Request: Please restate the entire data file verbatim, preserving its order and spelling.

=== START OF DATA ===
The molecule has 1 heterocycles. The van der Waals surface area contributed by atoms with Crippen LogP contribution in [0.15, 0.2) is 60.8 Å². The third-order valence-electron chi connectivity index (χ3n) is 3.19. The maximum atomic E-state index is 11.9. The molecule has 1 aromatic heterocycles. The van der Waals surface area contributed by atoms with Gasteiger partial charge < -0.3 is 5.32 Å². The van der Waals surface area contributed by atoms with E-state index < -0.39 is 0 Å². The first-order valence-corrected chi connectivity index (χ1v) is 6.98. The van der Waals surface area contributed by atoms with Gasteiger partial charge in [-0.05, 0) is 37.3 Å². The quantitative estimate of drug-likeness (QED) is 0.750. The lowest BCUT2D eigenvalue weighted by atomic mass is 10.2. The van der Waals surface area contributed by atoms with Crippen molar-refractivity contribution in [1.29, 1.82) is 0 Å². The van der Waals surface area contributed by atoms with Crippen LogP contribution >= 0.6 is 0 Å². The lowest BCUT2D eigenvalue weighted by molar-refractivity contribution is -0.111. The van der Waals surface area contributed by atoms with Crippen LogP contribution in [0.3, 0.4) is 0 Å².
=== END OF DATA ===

The molecule has 1 heterocycles. The van der Waals surface area contributed by atoms with Crippen LogP contribution in [0.15, 0.2) is 60.8 Å². The third-order valence-electron chi connectivity index (χ3n) is 3.19. The maximum atomic E-state index is 11.9. The molecule has 1 aromatic heterocycles. The van der Waals surface area contributed by atoms with Gasteiger partial charge < -0.3 is 5.32 Å². The van der Waals surface area contributed by atoms with E-state index < -0.39 is 0 Å². The first-order valence-corrected chi connectivity index (χ1v) is 6.98. The van der Waals surface area contributed by atoms with Gasteiger partial charge in [-0.05, 0) is 37.3 Å². The quantitative estimate of drug-likeness (QED) is 0.750. The lowest BCUT2D eigenvalue weighted by atomic mass is 10.2. The van der Waals surface area contributed by atoms with Crippen molar-refractivity contribution in [1.29, 1.82) is 0 Å². The van der Waals surface area contributed by atoms with Crippen LogP contribution >= 0.6 is 0 Å². The lowest BCUT2D eigenvalue weighted by molar-refractivity contribution is -0.111. The van der Waals surface area contributed by atoms with Crippen LogP contribution in [0.3, 0.4) is 0 Å².